AbstractThis paper describes the ways in which, over the past three decades, law has come to serve as an obstacle in the fight against HIV, and how it contributes to the stigmatisation of, and discrimination against, people living with the virus. It argues that in order to make unsafe law safer, policy-makers, legislators and those responsible for the interpretation and enforcement of law must base their HIV response not on populist morality but on the strong evidence base provided by three decades of clinical, scientific and social research. Drawing on that research and the author's own involvement in policy development in this area, it suggests that rights-based arguments are, while important, insufficient as the basis for delivering the changes that are necessary, discusses the difficulties involved in achieving those changes, and argues that legal scholarship and research has an important role to play in HIV activism and combating the global epidemic.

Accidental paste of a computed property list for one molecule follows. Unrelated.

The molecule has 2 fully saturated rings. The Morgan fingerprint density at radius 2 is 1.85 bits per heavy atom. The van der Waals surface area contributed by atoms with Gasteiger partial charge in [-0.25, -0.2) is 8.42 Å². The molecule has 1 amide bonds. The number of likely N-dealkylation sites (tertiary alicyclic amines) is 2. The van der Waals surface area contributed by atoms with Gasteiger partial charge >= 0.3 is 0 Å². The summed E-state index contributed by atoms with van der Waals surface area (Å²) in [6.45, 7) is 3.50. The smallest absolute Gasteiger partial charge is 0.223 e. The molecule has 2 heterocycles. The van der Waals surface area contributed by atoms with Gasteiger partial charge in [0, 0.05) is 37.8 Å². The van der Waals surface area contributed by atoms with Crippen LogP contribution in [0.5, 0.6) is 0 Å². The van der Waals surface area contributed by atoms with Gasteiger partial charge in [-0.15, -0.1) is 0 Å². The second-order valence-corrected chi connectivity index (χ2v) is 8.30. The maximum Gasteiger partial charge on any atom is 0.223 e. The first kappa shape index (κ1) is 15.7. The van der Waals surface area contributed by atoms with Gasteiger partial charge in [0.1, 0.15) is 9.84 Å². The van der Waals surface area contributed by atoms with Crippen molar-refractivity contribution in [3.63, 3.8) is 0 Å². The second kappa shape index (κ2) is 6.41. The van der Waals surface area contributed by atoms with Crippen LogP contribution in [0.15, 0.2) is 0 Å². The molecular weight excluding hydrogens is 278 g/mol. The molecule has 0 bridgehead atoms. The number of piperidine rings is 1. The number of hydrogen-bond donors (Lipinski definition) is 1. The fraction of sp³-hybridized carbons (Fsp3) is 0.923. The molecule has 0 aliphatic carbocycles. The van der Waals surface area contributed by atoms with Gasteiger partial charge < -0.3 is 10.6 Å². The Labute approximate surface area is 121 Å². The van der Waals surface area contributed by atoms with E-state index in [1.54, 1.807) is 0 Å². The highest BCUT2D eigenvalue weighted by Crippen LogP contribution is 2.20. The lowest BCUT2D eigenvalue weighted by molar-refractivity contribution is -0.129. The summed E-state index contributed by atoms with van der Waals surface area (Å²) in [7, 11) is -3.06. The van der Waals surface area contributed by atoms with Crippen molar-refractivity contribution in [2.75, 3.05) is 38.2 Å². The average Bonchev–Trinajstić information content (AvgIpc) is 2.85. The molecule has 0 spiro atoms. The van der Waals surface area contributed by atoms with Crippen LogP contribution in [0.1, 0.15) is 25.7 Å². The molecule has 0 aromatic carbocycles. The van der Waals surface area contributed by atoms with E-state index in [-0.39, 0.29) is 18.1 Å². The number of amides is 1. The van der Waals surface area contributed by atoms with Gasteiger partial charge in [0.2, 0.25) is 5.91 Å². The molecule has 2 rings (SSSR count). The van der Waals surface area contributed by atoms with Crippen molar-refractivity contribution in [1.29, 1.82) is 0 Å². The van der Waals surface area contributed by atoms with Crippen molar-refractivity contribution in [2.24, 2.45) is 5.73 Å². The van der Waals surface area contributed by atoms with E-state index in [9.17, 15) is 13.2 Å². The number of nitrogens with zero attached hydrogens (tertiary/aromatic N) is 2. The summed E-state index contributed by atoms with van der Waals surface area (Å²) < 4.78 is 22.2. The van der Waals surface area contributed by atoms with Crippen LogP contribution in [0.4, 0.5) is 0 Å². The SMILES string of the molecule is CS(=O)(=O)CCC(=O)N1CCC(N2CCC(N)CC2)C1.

Weait, Matthew (2013) Unsafe law:Health, rights and the legal response to HIV. International Journal of Law in Context, 9 (4). pp. 535-564. ISSN 1744-5523 10.1017/S1744552313000293